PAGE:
HELLO MUSICIAN FRIENDS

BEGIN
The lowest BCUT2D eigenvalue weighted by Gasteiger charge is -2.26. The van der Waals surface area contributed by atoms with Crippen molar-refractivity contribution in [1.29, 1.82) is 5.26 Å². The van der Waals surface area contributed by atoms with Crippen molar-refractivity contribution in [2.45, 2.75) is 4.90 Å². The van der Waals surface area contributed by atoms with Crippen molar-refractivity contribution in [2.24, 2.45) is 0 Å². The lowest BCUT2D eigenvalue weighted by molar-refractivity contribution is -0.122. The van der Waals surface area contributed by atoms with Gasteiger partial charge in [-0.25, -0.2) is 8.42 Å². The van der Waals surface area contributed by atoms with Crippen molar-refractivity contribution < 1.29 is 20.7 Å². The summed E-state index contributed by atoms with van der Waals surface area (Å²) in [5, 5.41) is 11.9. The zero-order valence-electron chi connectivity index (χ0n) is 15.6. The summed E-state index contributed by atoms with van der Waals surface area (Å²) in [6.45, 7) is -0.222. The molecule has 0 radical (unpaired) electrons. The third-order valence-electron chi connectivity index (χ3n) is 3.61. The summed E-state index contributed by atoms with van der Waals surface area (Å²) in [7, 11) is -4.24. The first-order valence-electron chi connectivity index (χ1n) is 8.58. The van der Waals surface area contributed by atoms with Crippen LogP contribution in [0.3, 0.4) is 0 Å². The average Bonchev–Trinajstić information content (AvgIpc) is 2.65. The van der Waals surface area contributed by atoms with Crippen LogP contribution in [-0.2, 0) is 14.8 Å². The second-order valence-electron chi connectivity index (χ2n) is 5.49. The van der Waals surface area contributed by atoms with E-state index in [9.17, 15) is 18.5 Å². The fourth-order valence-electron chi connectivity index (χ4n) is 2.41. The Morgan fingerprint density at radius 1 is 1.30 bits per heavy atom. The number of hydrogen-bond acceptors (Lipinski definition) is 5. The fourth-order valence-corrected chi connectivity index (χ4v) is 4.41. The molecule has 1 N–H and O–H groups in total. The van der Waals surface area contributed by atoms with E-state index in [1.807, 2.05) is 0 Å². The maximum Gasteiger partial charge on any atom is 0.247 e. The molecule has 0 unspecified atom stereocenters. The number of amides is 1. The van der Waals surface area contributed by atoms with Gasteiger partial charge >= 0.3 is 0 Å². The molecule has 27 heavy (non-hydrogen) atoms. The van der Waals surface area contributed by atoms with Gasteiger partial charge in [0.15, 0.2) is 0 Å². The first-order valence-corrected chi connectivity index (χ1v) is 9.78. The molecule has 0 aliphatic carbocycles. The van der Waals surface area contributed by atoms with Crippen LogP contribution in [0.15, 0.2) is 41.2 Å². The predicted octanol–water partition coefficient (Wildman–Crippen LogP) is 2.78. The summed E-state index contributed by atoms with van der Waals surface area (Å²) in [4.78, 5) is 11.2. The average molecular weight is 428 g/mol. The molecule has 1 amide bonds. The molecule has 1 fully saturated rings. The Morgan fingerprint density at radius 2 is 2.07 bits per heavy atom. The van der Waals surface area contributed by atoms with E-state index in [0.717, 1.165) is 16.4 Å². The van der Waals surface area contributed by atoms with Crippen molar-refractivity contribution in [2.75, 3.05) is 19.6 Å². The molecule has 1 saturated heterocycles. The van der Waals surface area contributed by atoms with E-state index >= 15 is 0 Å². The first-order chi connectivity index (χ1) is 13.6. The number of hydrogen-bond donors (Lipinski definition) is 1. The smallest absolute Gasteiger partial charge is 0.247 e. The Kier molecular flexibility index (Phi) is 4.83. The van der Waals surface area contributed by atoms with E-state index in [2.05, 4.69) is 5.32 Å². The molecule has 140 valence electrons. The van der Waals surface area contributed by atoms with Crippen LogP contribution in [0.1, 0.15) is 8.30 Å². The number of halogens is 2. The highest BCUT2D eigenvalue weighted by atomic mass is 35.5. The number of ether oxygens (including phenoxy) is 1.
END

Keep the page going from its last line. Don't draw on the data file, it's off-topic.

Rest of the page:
Tony Muréna has recorded a lot, especially in his last period when, like many others, he devoted himself to the interpretation of variety songs or fashionable tunes. It was necessary to forget everything that recalled the war and therefore also the music of that period; in short, the swing era was over. We have privileged here this golden age of swing musette: that is to say the years 1939-1947, plus some later titles where Muréna still has beautiful accents. If many of these songs have already been re-released on CD, they were most often scattered on various compilations, most of the time mixed with typical or commercial songs, without any indication of date or personnel, and in these times where one product drives out the other, most of these discs are not available anymore (1). Here is for the first time in 3 CDs, and in chronological order, almost all of Tony Muréna's best tracks, (with precise references and indication of personnel when identified), showing his immense talent. THE BEGINNINGS Born in Italy in 1916, Antonio Muréna did not know his father, who died on the field of honor (fallen on the Chemin des Dames). Like many Italians, he arrived in France with his mother, who remarried in 1923 to a fellow countryman, shortly after the First World War. They settled in Nogent-sur-Marne and then in Joinville. An uncle gave his first accordion to the young Tony, who showed a serious aptitude for music and studied with passion and persistence. The autodidact benefits from the advice of the great Médard Ferrero. At the age of twelve, he already performed at his first balls. Then, launched by his cousin Louis Ferrari (1910-1988), also an accordionist, he started in cabarets and guinguettes. He lost his mother and then his stepfather and found himself alone with his sister and three half-sisters. To make boil the pot he puts the double bites, puts himself in the bandoneon and quickly integrates the best orchestras of tango (Rafael Canaro, Eduardo Bianco...). We are in 1932, Muréna is only 16 years old ! His quintet is sufficiently famous to be part of the replacements of the holder of the Balajo. Having to go on tour, Muréna proposes to Jo Privat to replace him at the Balajo; the latter will remain there 50 years! Muréna plays at La Silhouette, La Boule noire, La Java, Le Pré Catelan, Ciro's... The guitarists Didi Duprat, Lucien Gallopin, one or the other of the Ferré, are then its accompanists. SWING MUSETTE It is in France that the first full-fledged jazz accordion develops. Roger Etlens is said to have been one of the first to play jazz on the accordion, followed by Louis Richardet and Charley Bazin. But these precursors did not record much and it is Viseur who will be the first great jazz accordionist, followed immediately by Muréna. In the absence of the American models, who left for the United States after the declaration of war, the pioneers of the French swing accordion developed a style mixing American jazz, French musette and gypsy swing. Viseur, Muréna, and then Jo Privat, renovated the musette genre in depth by eliminating the accordion's vibrating register, introducing more sophisticated harmonies, and embarking on the adventure of what is called im-provisation. According to Mrs. Muréna's testimony (2), whenever they had a moment, Gus (Viseur) and Tony (Muréna) would play together just for them. We have a glimpse of what this could give, with about ten titles recorded around 1948 by the two companions (Matelo Ferret would be on guitar and the double bass player is not identified). These recordings, not very well known, were released under the name of Accordion's Club (cf. here "?Home Trainer?", the magnificent version of "?Body and Soul?", the super acceleration of tempo on "?On The Sunny Side of The Street?" which swings to death, and "?After You've Gone?) They will also play with the whole team of the Hot Club de France, where Muréna joins in 1941, and meet in boeufs, after the concerts, and more regularly thereafter at the Mirliton, a dance hall that Muréna buys in 1949 on the side of the place Clichy, and where all the accordionists come, at least those who like the beautiful chords. Still according to Mrs Muréna, Django and Tony liked to play together... What a pity that no sound trace has reached us! "... We were in Les Sables d'Olonne when Tony learned that Django had died. Tony collapsed. That's the only time I saw my husband cry..." (3) MURÉNA, VEDETTE DES DISQUES ODÉON In 1939, shortly before the declaration of war, Tony met Emile Prud'homme (who was to become his brother-in-law), who had just recorded for the prestigious Odéon record label. He introduced Tony to the artistic director of the label, Edouard Dory, who was truly enthusiastic about his sparkling playing. On May 11, 1939, two swings are recorded, "?Madam's?" co-composed by Muréna with P. Fontaine and "?all is not lost?", a light swing by Louis Richardet. Jacques Petitsigne is on double bass, Matelo and Sarane on guitars, the latter illustrating himself by two remarkably constructed choruses and of course Tony on accordion, who combines in his phrasing beautiful and elegant. From the beginning of the 1940s, Muréna gave a new dimension to the accordion, surrounding himself with the best jazz musicians of the time: the drummers Georges Marion, Jacques Irsa, Roger Paraboschi, Pierre Fouad, the double bassists Jean Merlin, Jacques Petitsigne, René Larguier or Pascal Groffe, the clarinettists Pierre Gossez, Francis Camus, Lucas, Pierre Delhoumeau or Hubert Rostaing, the pianists Michel Ramos or Boris Sarbek, the guitarists Didi Duprat, René Duchaussoir, Lucien Gallopin... Between 1939 and 1943, Muréna drew largely from the gypsy source and more exactly from the gypsy source, by joining, just like Viseur (and a little later Privat) the talents of the Ferret brothers: Baro, Matelo and Sarane. In 1941, Tony becomes the star of the Odeon records and puts 22 titles in the can that year; the accordionist has perhaps never played so brilliantly. If his style is less fiery, less flamboyant than Viseur's, his touch is more sentimental and airy (cf. "?Le paradis perdu?", a magnificent ballad where Muréna combines finesse and feeling, this beautiful version of "?Yeux noirs?" with a long guitar chorus probably by Sarane, or these nervous swings like "?Le jitterbug?", "?Playmates?", "?Express 113?"or "China Town", an "American" jazz theme that the needs of the French production will rename "Chinatown", the opportunity for Muréna to launch some beautiful rockets), these last titles almost all interpreted with a septet with a very Goodmanian spirit: piano, drums and clarinet (excellent chorus of Pierre Delhoumeau). The accordionist treats the instrument like a real orchestra, taking advantage of all its resources: finesse of play, phrasing of a rare elegance, sense of exposition of a theme, constant inspiration. Stylist as there are few, he is never in the clichés: originality, spirit of creation and freshness are at the appointment. For Marcel Azzola, "?when Tony plays, we forget that it is the accordion, he is an authentic genius? Muréna is also the author of some fabulous compositions such as "Swing promenade", "Pacific" (a kind of blues that starts a bit like Django Reinhardt's "Rythm Futur", with an acceleration of the tempo illuminated by a sparkling guitar chorus, probably due to Baro Ferret, and rockets sent by Tony), "Ciro's", on which his suppleness and relaxed phrasing are marvellous, "Milk Bar", one of his most famous swings."one of his most accomplished swings or "?Pré catelan?", a swing recorded on May 30, 1942, a day when grace was undoubtedly upon him, since he also recorded "?Indifference? and "?Passion?", two masterpieces of great melodic beauty, co-composed with Joseph Colombo, charged with sensitivity and emotion, illuminated by Baro's chorus and which have not ceased to be played and replayed since. Muréna is thus, with Viseur and Privat, the singer of the waltz in minor which, imbued with a certain spleen, imposes itself as the masterpiece of jazz musette. MYSTERY AND GUMDROP !